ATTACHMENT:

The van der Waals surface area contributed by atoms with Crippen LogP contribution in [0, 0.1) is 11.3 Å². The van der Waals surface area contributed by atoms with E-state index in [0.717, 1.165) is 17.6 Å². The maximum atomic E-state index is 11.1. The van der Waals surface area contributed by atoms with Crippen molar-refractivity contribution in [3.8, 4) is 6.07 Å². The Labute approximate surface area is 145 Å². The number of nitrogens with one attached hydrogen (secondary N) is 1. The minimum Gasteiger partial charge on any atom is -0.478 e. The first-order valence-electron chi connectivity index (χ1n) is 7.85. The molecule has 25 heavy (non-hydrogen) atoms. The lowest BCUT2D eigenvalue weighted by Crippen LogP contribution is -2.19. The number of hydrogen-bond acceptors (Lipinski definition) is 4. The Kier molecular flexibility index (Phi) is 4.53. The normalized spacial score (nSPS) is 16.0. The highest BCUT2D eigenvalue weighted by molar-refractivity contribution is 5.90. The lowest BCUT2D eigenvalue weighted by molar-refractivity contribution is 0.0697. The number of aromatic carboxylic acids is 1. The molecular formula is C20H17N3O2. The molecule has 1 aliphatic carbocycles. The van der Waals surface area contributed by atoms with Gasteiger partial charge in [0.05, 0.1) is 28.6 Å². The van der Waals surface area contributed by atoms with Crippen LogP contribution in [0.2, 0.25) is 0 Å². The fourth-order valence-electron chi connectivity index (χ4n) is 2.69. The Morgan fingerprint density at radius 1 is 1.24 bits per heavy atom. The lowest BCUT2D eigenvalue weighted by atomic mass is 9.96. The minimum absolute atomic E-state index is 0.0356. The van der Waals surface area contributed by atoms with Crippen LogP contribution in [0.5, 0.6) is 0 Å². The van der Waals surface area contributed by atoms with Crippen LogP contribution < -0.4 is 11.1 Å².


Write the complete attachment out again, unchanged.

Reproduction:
The van der Waals surface area contributed by atoms with Crippen LogP contribution in [0, 0.1) is 11.3 Å². The van der Waals surface area contributed by atoms with E-state index in [0.717, 1.165) is 17.6 Å². The maximum atomic E-state index is 11.1. The van der Waals surface area contributed by atoms with Crippen molar-refractivity contribution in [3.8, 4) is 6.07 Å². The Labute approximate surface area is 145 Å². The number of nitrogens with one attached hydrogen (secondary N) is 1. The minimum Gasteiger partial charge on any atom is -0.478 e. The first-order valence-electron chi connectivity index (χ1n) is 7.85. The molecule has 25 heavy (non-hydrogen) atoms. The lowest BCUT2D eigenvalue weighted by Crippen LogP contribution is -2.19. The number of hydrogen-bond acceptors (Lipinski definition) is 4. The Kier molecular flexibility index (Phi) is 4.53. The normalized spacial score (nSPS) is 16.0. The highest BCUT2D eigenvalue weighted by molar-refractivity contribution is 5.90. The lowest BCUT2D eigenvalue weighted by molar-refractivity contribution is 0.0697. The number of aromatic carboxylic acids is 1. The molecular formula is C20H17N3O2. The molecule has 1 aliphatic carbocycles. The van der Waals surface area contributed by atoms with Gasteiger partial charge in [0.05, 0.1) is 28.6 Å². The van der Waals surface area contributed by atoms with Crippen LogP contribution in [0.2, 0.25) is 0 Å². The fourth-order valence-electron chi connectivity index (χ4n) is 2.69. The Morgan fingerprint density at radius 1 is 1.24 bits per heavy atom. The lowest BCUT2D eigenvalue weighted by atomic mass is 9.96. The minimum absolute atomic E-state index is 0.0356. The van der Waals surface area contributed by atoms with Crippen LogP contribution in [0.5, 0.6) is 0 Å². The van der Waals surface area contributed by atoms with Crippen LogP contribution < -0.4 is 11.1 Å².